In spite of the Covid-19 pandemic, 2020 will still be a good year for towers, according to Marc Ganzi, co-founder and CEO of Digital Bridge, managing partner and an investment committee member at Digital Colony, who is set to become CEO of Colony Capital on July 1. Not to say that there won’t be challenges pulling permits and having leases signed.
Even as parts of the economy have ground to a halt, Ganzi is working seven days a week, meeting with his portfolio companies and customers over the phone from his home.
“We are all working hard. Business doesn’t stop. We are all very cognizant that we have an incredibly important job to do as it relates to our economy. We take that responsibility very seriously,” he said in an interview with Jennifer Fritzsche, senior analyst, Wells Fargo Securities, in a conference call, “Current State for Broadband Infrastructure in Covid-19 Environment.”
Digital Colony owns four tower companies in North America, including Vertical Bridge, and two towercos in Europe. Ganzi said the cell tower business continues to move forward and that his tower companies are doing well.
“People are still signing leases and amendments,” Ganzi said. “All of those businesses will report positive organic top-line growth this year. That is the key. The worst will be 2-3 percent growth and the best will be 16-22 percent growth.”
“The demand was very strong in January, strong in February and it has fallen off in March, but that is because people are struggling to figure out how to execute the lease process,” Ganzi said. With so many states operating under orders to stay at home, towercos will need to learn how to prepare and put together a complete lease package with the due diligence concerning the National Environmental Policy Act State Historic Preservation Office, as well how to the pull the building permits.
“What can hurt the tower sector in Q2 is delays in zoning at local municipalities and pulling building permits. That will be the biggest drag on new lease executions and installs,” he said. “Also, many of carriers’ employees are working from home. Administrators from both the carriers and the towercos need to work together to get their due diligence. The lease or amendment must be drafted, go through legal, and include the right engineering exhibits. In a work from home environment, that is a little tougher.”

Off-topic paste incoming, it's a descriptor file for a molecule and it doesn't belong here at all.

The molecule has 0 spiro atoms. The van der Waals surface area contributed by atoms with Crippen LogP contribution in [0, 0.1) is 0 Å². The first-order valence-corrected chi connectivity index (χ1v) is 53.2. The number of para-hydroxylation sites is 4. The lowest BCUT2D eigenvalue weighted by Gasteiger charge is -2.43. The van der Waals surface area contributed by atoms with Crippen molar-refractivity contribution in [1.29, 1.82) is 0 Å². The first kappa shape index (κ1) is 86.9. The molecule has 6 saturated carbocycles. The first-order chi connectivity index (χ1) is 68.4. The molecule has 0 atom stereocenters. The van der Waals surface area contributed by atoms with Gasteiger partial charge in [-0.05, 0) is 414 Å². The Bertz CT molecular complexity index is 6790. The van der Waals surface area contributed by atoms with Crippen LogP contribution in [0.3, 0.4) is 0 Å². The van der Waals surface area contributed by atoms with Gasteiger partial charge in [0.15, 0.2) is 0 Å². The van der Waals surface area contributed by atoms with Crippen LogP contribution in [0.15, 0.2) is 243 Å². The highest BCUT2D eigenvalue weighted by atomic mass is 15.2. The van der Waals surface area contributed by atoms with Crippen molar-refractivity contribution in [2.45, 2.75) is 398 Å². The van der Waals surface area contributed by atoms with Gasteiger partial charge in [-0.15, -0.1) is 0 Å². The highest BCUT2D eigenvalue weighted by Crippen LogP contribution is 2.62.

Further complicating the lease-signing processing, some carriers accept a digital signature, known as DocuSign, but others haven’t.
“With air travel all but out of the question, doing site walks has become a challenge if the site is too far away to be reached by car,” Ganzi said. “Use of drones with high definition cameras are well suited to serve this purpose.”
“We try to do things virtually and make it as fast and seamless as possible,” Ganzi said. “We have everything automated on our collocation system at most of our portfolio companies in the tower space, so you can go online and get your due diligence very quickly.”
While Ganzi did express some concerns about delays in the supply chain for base stations, he did not think it would impact the integration of T-Mobile and Sprint networks. A merger that is set to close sometime between April 1 and May 1.
“I think they are incredibly organized,” he said. “That is a management team that has a very clear mission. A lot of the integration work was done previously. They have an incredibly strong supply chain. My suspicion is they are going to hit the ground running post-closing. The FCC has them on a short shot clock as pertains to coverage in certain areas.”